[EDITORIALS]Wake up to economic reality

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[EDITORIALS]Wake up to economic reality

Can Korea’s economy find a way out? Will it crash? We cannot hold these concerns back, seeing the ominous shadows that loom across the economy. Lately we have heard only gloomy news. Various economic indicators, including capital spending and consumption, warn of a further slowdown of the economy. In other countries, there is growing pessimism that the global economy will peak and that its growth will slow next year. There are many additional negative factors, such as the tightening of China’s economy and high crude oil prices. If such conditions last, even Korean exports, which alone have bolstered our economy, will be threatened.
The Korea Development Institute and some other think tanks have already warned that the nation’s economic growth will drop sharply to an annual rate of about 4 percent in the fourth quarter of this year. Their outlook for next year is darker. The pessimistic view that growth next year will slide to between 3 and 4 percent, below the nation’s potential growth, is spreading. Consumer sentiment about economic conditions has already passed the point at which there could be any argument about whether this is an economic crisis. More problematic, the government’s financial and fiscal correctives have been used to their limits; the government has no more special measures to employ.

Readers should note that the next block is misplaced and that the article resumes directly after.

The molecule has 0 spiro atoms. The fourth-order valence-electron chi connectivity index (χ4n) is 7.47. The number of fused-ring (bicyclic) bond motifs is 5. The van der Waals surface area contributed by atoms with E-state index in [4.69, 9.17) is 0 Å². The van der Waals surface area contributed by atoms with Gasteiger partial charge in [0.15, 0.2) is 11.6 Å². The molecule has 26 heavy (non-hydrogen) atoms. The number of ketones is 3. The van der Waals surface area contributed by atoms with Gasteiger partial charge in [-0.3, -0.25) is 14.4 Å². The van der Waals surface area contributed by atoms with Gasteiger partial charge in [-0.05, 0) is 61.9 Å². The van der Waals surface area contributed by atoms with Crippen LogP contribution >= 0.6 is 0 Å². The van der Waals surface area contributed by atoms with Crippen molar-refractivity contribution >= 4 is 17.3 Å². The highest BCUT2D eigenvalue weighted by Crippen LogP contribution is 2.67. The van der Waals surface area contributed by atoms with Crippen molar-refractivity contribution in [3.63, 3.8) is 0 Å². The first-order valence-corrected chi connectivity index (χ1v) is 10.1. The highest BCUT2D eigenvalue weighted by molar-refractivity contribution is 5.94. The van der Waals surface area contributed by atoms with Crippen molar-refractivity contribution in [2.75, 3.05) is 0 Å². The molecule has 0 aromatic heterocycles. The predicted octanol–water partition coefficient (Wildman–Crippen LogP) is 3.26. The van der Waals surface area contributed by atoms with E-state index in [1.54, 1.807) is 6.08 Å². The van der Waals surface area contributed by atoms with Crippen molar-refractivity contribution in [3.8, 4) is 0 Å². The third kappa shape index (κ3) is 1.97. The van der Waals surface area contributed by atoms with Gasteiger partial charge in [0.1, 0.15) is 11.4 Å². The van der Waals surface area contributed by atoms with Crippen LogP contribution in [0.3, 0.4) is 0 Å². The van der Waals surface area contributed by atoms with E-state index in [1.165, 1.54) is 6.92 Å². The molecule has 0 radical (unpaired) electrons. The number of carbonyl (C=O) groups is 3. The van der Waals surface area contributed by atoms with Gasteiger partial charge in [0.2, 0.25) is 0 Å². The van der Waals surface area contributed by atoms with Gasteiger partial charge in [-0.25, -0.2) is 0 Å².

Do the government and the political sector fully understand the gloomy reality? It seems they do not. The president will not be able to solve the economy’s problems by calling and pressing the leaders of large conglomerates, or by visiting one or two plants.
He should lead companies to invest their cash reserves in facilities, and persuade consumers to loosen their purse strings ― taking into account their perspectives and concerns ― rather than scold them for not taking his word for it that everything will be OK. And the political sector should abandon the argument over whether those who say the economy is in crisis are engaged in a “conspiracy.” The administration’s economic team should be courageous enough to point out the economy’s problems and be active in solving them.
Korea is already falling behind the global economy. It will be difficult to overcome the current crisis even if everyone in the nation acts in concert. The current administration should make up its mind not to be remembered by history as a sinner.

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